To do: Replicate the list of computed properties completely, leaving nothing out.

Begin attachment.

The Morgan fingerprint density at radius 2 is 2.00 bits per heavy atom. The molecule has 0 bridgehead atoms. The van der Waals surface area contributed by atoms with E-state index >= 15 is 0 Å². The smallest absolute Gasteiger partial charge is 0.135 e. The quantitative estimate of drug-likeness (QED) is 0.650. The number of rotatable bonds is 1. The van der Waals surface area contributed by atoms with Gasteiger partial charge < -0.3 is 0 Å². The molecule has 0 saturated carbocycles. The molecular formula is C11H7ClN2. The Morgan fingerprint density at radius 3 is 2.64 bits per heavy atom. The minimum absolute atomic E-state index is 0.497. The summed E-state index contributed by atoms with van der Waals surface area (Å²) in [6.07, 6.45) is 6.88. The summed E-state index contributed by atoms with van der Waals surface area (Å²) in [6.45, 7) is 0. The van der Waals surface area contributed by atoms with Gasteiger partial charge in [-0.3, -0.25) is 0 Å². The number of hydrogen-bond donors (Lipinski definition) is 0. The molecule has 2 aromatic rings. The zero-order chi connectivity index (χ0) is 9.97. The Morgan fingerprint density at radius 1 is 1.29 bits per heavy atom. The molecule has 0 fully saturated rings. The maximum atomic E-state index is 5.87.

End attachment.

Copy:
The Morgan fingerprint density at radius 2 is 2.00 bits per heavy atom. The molecule has 0 bridgehead atoms. The van der Waals surface area contributed by atoms with E-state index >= 15 is 0 Å². The smallest absolute Gasteiger partial charge is 0.135 e. The quantitative estimate of drug-likeness (QED) is 0.650. The number of rotatable bonds is 1. The van der Waals surface area contributed by atoms with Gasteiger partial charge < -0.3 is 0 Å². The molecule has 0 saturated carbocycles. The molecular formula is C11H7ClN2. The Morgan fingerprint density at radius 3 is 2.64 bits per heavy atom. The minimum absolute atomic E-state index is 0.497. The summed E-state index contributed by atoms with van der Waals surface area (Å²) in [6.07, 6.45) is 6.88. The summed E-state index contributed by atoms with van der Waals surface area (Å²) in [6.45, 7) is 0. The van der Waals surface area contributed by atoms with Gasteiger partial charge in [-0.3, -0.25) is 0 Å². The number of hydrogen-bond donors (Lipinski definition) is 0. The molecule has 2 aromatic rings. The zero-order chi connectivity index (χ0) is 9.97. The Morgan fingerprint density at radius 1 is 1.29 bits per heavy atom. The molecule has 0 fully saturated rings. The maximum atomic E-state index is 5.87.